This report makes the economic case for flexible copyright exceptions and extended safe harbour provisions.
Copyright can strengthen the incentive to create by affording rights holders exclusive rights to exploit their work. This can bring into existence work that would not otherwise exist, generating economic benefits. A content owner’s exclusive rights are subject to limitations and exceptions.Excepting the Future makes the the economic case for flexible copyright exceptions and extended safe harbour provisions.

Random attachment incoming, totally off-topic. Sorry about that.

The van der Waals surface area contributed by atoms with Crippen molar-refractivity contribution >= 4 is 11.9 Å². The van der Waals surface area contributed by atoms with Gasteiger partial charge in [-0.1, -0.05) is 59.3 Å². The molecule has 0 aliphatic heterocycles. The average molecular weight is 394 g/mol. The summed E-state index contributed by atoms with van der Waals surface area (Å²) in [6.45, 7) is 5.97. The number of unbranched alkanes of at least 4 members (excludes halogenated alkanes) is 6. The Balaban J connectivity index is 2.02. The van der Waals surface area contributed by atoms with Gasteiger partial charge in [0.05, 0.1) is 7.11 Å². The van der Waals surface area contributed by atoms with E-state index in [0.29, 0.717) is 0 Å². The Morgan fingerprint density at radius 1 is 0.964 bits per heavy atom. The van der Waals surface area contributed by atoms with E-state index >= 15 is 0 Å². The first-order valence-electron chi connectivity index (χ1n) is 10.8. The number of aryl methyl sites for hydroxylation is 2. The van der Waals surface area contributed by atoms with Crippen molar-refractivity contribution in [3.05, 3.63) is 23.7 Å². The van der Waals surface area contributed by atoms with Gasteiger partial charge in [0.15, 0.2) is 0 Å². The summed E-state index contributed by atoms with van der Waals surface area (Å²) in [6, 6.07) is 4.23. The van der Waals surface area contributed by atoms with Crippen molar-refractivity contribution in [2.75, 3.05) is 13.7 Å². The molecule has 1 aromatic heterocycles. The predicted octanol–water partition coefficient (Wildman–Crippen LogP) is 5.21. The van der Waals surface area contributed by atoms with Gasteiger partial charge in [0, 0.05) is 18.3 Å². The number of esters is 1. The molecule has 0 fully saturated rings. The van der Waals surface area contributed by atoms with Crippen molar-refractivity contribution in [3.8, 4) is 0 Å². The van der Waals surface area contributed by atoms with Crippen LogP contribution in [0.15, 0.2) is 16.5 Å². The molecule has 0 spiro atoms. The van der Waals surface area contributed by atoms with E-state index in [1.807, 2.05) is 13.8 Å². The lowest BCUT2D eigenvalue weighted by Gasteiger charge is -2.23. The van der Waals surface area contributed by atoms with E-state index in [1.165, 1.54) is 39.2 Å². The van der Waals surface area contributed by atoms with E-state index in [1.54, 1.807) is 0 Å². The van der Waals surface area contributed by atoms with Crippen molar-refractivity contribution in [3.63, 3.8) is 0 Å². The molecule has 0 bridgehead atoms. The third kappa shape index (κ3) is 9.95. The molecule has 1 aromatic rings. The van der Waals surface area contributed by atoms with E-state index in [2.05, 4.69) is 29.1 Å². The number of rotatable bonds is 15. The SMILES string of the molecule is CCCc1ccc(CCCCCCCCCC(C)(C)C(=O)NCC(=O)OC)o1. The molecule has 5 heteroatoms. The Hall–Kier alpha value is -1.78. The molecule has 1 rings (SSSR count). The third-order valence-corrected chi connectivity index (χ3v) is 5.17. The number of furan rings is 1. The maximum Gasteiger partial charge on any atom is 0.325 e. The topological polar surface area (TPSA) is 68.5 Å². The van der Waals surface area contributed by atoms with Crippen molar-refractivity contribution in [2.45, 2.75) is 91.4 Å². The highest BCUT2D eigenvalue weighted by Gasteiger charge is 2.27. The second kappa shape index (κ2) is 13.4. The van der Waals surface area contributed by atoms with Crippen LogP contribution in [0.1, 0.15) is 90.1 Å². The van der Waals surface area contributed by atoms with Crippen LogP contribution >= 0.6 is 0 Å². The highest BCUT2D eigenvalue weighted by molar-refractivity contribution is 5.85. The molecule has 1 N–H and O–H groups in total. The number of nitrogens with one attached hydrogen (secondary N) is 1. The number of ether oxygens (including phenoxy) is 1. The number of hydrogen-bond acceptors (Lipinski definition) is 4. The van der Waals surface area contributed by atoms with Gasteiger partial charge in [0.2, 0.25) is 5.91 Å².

These mediate the respective rights of the myriad participants in the copyright eco-system, where intellectual property (IP) outputs are, to an increasing extent, developed from IP inputs, where creators are also users, users are creators and copyright material cannot be distributed digitally without copies being made.
A companion report, Exceptional Industries, reveals the economic contribution to Australia and other countries made by industries relying on such limitations and exceptions to copyright.
In Australia in 2010 this includes:
Contributing 14% of Australia’s annual Gross Domestic Product (GDP), or $182 billion;
Employing 21% of our paid workforce, almost 2.4 million people;
Paying wages and salaries of $116 billion.
This report was prepared for the Australian Digital Alliance by John Houghton and Nicholas Gruen, Lateral Economics.